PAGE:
So wrong on so many counts. The Constitution is not a “Living Document” .People such as yourself who wish to re-interpret the amendments make this preposterous claim. It IS an amendable document.If you don’t like it AMEND IT. The first 10 amendments recognize Pre-existing Natural rights, these rights existed before this Nation, before this Government and certainly before this piece of paper known as the U.S. Constitution. The amendments ONLY place limits on the Governments power to infringe upon those rights. Delaying or suspending rights upon accusation only, without due process IS denying rights. Laws in conflict with the Constitution are not law. You seem perfectly willing to allow infringement or suspension of one you don’t care for, what will be your defense of your position when they want to suspend YOUR free speech as so many college campuses seem willing to do? I’d rather you not pretend you speak for ANYONE as a singular authority on what good judgement and common means. I certainly don’t claim to speak for you, but I will defend your right to speak your mind and be as wrong as you possibly can be.You are unwilling and unable to do the same for me.

          • MrEllis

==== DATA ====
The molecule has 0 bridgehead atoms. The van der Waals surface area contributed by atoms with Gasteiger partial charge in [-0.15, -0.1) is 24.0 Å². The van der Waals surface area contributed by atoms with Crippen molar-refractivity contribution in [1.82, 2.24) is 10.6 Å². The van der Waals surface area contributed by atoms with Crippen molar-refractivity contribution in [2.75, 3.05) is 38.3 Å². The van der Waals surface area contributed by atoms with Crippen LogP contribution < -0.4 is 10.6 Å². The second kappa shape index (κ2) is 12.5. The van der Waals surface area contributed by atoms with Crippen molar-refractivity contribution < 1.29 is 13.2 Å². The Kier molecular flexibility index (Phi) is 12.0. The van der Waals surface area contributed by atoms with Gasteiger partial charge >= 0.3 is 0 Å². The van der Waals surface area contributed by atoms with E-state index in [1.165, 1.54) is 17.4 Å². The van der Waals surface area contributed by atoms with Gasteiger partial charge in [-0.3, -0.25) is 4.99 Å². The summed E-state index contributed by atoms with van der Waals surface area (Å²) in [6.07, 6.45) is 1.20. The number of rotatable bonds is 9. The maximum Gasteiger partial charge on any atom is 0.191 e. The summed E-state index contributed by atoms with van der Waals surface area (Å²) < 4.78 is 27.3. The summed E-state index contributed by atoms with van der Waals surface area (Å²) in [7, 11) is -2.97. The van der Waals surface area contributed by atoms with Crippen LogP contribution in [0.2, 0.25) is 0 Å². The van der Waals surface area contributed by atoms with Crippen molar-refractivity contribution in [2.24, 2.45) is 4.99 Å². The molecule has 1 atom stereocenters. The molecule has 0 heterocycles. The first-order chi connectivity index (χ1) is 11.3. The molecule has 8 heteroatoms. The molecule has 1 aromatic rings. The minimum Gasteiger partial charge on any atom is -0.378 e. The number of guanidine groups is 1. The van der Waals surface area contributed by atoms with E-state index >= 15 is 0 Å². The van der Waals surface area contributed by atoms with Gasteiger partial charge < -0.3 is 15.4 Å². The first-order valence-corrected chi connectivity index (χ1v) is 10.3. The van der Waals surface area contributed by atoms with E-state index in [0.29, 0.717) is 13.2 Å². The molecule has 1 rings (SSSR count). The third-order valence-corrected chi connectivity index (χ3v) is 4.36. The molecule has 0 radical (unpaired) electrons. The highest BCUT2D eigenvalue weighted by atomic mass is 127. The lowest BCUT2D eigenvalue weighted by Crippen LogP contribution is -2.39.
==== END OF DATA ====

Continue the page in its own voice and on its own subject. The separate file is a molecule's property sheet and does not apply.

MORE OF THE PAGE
You’ve listened to sovereign citizens too much. Maybe grab some snacks and head to Burns? It’s like you’ve never witnessed law or government in action, even on a basic level.

            You mistaken free speech for “my uneducated opinion is fact.” You can say whatever crazy crap you want, you must understand free speech doesn’t preclude you from consequences.

          • Daniel

            I used to (jokingly) threaten an ex employee (we were/are buddies) with a restraining order. So he’d have to give up his guns. And not show up to work anymore.

          • TexTopCat

            You know that is really a silly law. If you are “involved in domestic” violence, that means that the victim of domestic violence is left unprotected. Look at the Carol Browe case in NJ where she was killed because of the NJ gun laws prevented her getting a gun in time. She was killed by her ex using a knife.

          • MrEllis

            You can only take rational steps to prevent what may happen, you can’t take every step to prevent every outcome. It’s about risk mitigation, the greatest threats are addressed and you hope for the best. That is the cruel calculus of life.

          • mosinman

            or you can do what most violent felons do and get an illegal firearm…( if you’re convicted)

          • Bart

            Under the new Oregon law, you cannot buy a gun from, or sell a gun to your friend without going through a dealer. THAT IS WRONG! That new law has harmed you.
            You could be a life long friend. You could know beyond any reasonable doubt that your friend is an upstanding citizen, and still the state deems it necessary to meddle in your transaction.

          • MrEllis